Building strong Salvadoran families, communities and individuals

Faustina and Carlos Menjivar stand outside their home in Community Manuel II, an urban-rural area near Santa Ana, with their children, Omar (11) sponsored through Unbound (formerly C.F.C.A.), Karla (8) and baby Gabriel (2). The community is on an abandoned rail yard, and the tracks run along the dirt road. (Marty Denzer/Key photo)

Faustina and Carlos Menjivar stand outside their home in Community Manuel II, an urban-rural area near Santa Ana, with their children, Omar (11) sponsored through Unbound (formerly C.F.C.A.), Karla (8) and baby Gabriel (2). The community is on an abandoned rail yard, and the tracks run along the dirt road. (Marty Denzer/Key photo)

By Marty Denzer
Catholic Key Reporter

KANSAS CITY — El Salvador, the smallest country in Central America, is about the size of Massachusetts. Mountainous, with pitted, mostly dirt roads in rural areas that become mud roads during the May through October rainy season; paved roads are found in cities like San Salvador and Santa Ana. This is the rainy season; everything is green, growing and flowering.

Still recovering from the 12-year civil war that ended in 1992, the country teems with people (2014 estimate – 6,125,512). More than half the population is Catholic and more than half are intimately acquainted with poverty. I don’t mean not being able to afford that new iPhone or take a vacation. Real poverty: living on less than $10 per day, with three or more children to feed, clothe, keep healthy and, hopefully, educate. Houses or shacks built with spare materials, usually old pieces of wood or sheet metal and plastic sheets or even bags to keep out the rain and wind, and dirt floors. If they are fortunate, a relative might share a home with them, and give the family their own room, with a sheet or shower curtain across the doorway for a bit of privacy. Inadequate, if any, plumbing, and cooking over open fires with little ventilation; both leading to illnesses. Long, back-breaking hours working in the fields, selling tortillas or other finger foods, popsicles or clothing from a push cart or cooking both for family and to earn money. And yet, there is joy and a drive to learn, a purpose to life. There is hope. Parents have dreams for their children, the children dream of their futures and of helping their parents.

Founded in Kansas City in 1981, Unbound, formerly Christian Foundation for Children and Aging, has worked to build strong families and communities and help people break the chains of poverty, ignorance and hopelessness. Today there are more than 300,000 Unbound sponsored children and elderly in 22 developing countries world-wide.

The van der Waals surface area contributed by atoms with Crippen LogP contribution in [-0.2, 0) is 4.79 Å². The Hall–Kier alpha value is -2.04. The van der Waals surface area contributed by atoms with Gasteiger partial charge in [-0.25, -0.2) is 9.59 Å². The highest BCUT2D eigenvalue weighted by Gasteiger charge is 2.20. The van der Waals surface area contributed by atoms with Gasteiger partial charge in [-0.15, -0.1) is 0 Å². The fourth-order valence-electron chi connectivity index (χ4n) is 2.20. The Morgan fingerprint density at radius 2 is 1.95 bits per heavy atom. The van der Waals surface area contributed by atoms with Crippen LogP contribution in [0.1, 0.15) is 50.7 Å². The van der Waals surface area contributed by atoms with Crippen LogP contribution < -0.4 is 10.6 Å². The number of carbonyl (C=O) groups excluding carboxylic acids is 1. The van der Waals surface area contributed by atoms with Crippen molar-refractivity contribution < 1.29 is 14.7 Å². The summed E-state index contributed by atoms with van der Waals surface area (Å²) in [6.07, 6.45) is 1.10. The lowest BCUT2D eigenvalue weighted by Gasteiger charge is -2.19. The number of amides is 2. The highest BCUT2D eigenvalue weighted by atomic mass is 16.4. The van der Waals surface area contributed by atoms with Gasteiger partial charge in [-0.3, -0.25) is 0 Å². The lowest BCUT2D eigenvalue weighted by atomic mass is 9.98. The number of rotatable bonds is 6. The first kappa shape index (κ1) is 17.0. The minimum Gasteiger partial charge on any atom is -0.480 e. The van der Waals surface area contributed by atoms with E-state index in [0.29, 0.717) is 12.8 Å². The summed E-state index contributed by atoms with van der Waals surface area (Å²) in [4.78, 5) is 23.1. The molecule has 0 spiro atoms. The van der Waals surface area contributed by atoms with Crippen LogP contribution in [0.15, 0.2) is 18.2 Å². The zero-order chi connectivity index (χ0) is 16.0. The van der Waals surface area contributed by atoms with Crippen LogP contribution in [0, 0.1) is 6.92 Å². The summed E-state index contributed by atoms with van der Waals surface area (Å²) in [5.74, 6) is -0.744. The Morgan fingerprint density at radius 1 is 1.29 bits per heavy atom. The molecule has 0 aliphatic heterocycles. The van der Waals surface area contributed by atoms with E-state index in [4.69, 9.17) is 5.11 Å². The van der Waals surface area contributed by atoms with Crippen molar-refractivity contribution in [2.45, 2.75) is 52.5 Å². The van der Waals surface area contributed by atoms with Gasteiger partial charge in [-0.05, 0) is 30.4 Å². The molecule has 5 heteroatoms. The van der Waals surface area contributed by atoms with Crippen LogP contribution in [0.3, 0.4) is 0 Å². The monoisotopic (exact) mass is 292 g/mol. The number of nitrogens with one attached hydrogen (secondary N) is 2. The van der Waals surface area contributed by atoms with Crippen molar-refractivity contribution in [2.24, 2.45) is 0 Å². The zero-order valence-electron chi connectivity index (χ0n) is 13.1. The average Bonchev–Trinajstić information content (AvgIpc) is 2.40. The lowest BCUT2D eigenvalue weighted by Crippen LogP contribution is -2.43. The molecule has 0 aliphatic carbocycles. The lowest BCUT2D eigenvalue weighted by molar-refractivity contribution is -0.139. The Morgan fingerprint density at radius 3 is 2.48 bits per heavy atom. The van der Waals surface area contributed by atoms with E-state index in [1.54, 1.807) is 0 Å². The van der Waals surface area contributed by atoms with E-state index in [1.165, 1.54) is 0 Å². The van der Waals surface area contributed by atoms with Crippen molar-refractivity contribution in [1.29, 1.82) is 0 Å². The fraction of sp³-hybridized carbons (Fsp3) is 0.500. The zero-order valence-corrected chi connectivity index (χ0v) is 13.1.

Since 1989, Unbound has worked with families and elderly folks in El Salvador. There are now 13,000 sponsored children and teenagers, and 968 older adults. Through Unbound’s programs and the love and monthly contributions received from their predominantly U.S. sponsors, they experience hope.

It is not a handout, more truly a hand up. In order to benefit from sponsorship, a child of school age must be in school or receiving schooling. The model is one of direct support, requiring a commitment of $30 monthly. Benefits are personalized to help meet each family’s particular needs and so might help fund basic necessities including food, clothing, school tuition and fees, uniforms, housing repairs, medical and dental care, or livelihood initiatives, literacy training for adults, Christmas and birthday celebrations and social outings and assistance for the elderly.

Small miracles, tiny transformations happen every day.

Recently, Archbishop Joseph F. Naumann, of the Archdiocese of Kansas City in Kansas, posted on Facebook a photograph of the young man that he has sponsored for a number of years. Ordained a priest for El Salvador last month, Father Nelson Edgardo Fajardo Guevara is one of those miracles.

Sponsors also benefit through opportunities to learn more about their sponsored friends and offer encouragement and support through the exchange of letters and photos. They also may choose to travel on mission awareness trips to meet their sponsored friends, see some of their life and the ways their contributions help. A mission awareness trip brings smiles, laughter and tears in quick succession and a sense of blessing.

Come, meet Faustina, Marlena and her Mothers Group, Delmy and their families.

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Sunday
December 11, 2016
Newspaper of the Diocese of Kansas City ~ St. Joseph